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Two people with strong ties to education and community apply to take vacant RUSD board seat

Two people with strong ties to education and community apply to take vacant RUSD board seat

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RACINE — When longtime Racine Unified board member Mike Frontier stepped down from his position March 16, in the middle of his 3-year term, he hoped that a person of color would fill his shoes so that the board would more accurately represent the district. And it’s looking like Frontier’s wish will likely come true. Frontier had been a board member since 2013 and was most recently reelected in 2020. He represented District 3 which covers the south side of Racine.

Before Frontier stepped down, all nine board members were white, while 60% of RUSD’s students are Black, Hispanic or mixed race.

On Wednesday, the remaining School Board members are set to interview the two applicants for Frontier’s seat. They are 27-year-old Dulce Cervantes Contreras, who is Latina, and 45-year-old Nathan Thompkins, who is African American.

Both applicants have strong ties to public education.

Dulce Cervantes Contreras


Nathan Thompkins


Contreras is a Spanish teacher at Lincoln Middle School in the Kenosha Unified School District with a son who will be going into first grade in Racine Unified schools next year. Thompkins is a construction worker for the City of Racine’s Water Department who has two daughters attending Walden III High School and another who is a Case High School graduate. He has three siblings who are teachers, and his mother is a retired Racine Unified teacher.

Both applicants also have a history of involvement in the community. Thompkins, a Racine native, formerly ran the Racine Area Soccer Association as well as AfterZone after school programs at Racine Unified schools.

“I got involved in coaching as a way of teaching kids and using sports as the hook,” Thompkins said.

He is the co-executive director of the Milwaukee Urban Soccer Collaborative and a Visioning a Greater Racine board member.

Involved backgrounds

Contreras immigrated to the United States from Mexico as a child and lived in Kenosha for the majority of her life until recently buying a house in Racine. She got involved in activism at the University of Wisconsin-Parkside where she joined Latinos Unidos and supported the fight for Dreamers to legally remain in the United State.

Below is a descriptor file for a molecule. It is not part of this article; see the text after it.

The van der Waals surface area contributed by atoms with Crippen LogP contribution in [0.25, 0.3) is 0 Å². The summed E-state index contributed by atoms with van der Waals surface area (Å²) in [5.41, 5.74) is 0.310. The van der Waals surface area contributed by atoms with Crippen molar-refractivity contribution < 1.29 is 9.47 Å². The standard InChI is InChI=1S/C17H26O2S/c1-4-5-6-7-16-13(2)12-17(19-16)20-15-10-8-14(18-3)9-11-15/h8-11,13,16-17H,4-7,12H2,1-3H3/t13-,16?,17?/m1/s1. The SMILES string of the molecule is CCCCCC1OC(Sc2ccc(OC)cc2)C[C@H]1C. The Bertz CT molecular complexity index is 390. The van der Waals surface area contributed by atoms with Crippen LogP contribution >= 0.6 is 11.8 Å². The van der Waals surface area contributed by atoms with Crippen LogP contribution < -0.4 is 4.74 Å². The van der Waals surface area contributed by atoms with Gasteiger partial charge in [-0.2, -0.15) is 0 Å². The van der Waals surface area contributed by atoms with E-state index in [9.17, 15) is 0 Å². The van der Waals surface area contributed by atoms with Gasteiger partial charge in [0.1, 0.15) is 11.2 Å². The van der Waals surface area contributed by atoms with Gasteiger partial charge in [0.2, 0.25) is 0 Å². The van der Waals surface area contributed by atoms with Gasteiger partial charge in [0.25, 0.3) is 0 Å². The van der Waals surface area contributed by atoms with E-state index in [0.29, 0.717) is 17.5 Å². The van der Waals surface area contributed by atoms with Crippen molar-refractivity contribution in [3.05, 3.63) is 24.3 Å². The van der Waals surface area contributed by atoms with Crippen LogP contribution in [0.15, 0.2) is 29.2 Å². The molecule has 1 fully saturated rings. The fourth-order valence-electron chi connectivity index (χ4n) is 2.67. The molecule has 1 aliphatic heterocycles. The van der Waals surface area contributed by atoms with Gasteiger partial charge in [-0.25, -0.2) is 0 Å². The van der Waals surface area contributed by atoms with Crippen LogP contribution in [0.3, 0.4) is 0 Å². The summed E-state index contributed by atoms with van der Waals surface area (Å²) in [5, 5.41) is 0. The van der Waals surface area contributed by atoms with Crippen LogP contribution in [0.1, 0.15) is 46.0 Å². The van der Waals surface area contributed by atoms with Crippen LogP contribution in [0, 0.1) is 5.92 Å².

“I’m not a Dreamer myself, but it’s a struggle that I understand,” Contreras said.

She also supported any peaceful protests that happened in Kenosha following the shooting of Jacob Blake. She believes that her background in administrative support, including in curricula and budgeting add to her qualifications as a potential board member.

Thompkins believes he’s particularly qualified to join the board as a former member of national, state and local boards including the U.S. Soccer Federation Board, the Wisconsin Youth Soccer Association and the board for 21st Century Preparatory School in Racine.

He believes the biggest challenge facing Racine Unified is returning to normality following the pandemic and understanding learning gaps created by it and how to fix them. Thompkins added that he has a more inside perspective than current board members of how the racial unrest last summer, after the death of George Floyd and then the shooting of Blake, impacted local kids, especially young Black boys.

“I have a different understanding, as an African American male, on what that means for students of color,” Thompkins said.

Contreras also has different understanding of the large Latinx community in her district than current or past board members, she said.

“Representation matters,” Contreras said. “It matters in schools and it matters on the board. The board is not representative of what the community looks like. I speak the language and am able to communicate and represent them fully.”

She would like to see more teachers in the schools who look like the students they’re serving and hope the district will work to deal with the opportunity gap for students of color, which leads to achievement gaps. If appointed, Contreras said she will be making history as the first Latina to represent District 3.

Neither applicant has previously served in elected office.


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Caitlin Sievers covers education in Racine County with a primary focus on Racine Unified School District. Before moving to the Racine area she worked at small papers in Indiana, Illinois and Nebraska.

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